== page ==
Cary Fukunawa's Sin Nombre is pacy, moving and beautifully shot but, taken as a whole, is less satisfactory than Maria Full of Grace, largely because its docu and drama elements haven't gelled together quite so well.
The factual underpinnings of the story derive from Fukunawa's field trips on top of freight trains traversing Mexico and the homework he subsequently did on the Salvatrucha subculture.
These provided him with his two main protagonists and their convergent plot strands of trek and chase: Sayra, the young Hondureña following her father and uncle on their New Jersey-bound odyssey, and Willy/El Casper, the fine-mannered fugitive marero,
Edgar Flores and Paulina Gaitán are both gratifying screen presences, but Fukunawa's skill with character depth and dialogue falls short of what Joshua Marston achieved in creating Maria for Catalina Sandino Moreno. So, while the drama of their journey never ceases to be gripping, at the same time it never ceases to feel essentially rather contrived. There's ultimately more truth in the background than in the foreground of this tale.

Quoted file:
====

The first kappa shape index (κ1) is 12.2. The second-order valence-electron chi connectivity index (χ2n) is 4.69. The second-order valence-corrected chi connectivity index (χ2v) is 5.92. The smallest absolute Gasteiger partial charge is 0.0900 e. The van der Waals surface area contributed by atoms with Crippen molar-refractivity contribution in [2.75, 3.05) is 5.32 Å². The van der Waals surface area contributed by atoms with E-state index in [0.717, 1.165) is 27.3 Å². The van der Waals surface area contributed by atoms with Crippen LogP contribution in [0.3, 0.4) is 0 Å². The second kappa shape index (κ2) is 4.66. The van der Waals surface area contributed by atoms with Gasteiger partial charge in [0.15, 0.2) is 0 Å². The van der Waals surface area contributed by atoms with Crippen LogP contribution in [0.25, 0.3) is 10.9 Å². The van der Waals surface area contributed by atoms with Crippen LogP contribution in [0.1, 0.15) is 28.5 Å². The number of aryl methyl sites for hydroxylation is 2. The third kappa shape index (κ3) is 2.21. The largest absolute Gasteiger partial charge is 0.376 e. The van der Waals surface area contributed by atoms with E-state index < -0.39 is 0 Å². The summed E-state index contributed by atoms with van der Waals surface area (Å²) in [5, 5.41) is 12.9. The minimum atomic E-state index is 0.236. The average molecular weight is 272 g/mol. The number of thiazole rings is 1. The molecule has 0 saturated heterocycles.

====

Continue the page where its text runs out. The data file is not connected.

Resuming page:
BTW, if you've never been to Tapachula this movie may well scare you off for good, but it's actually a pleasant little town!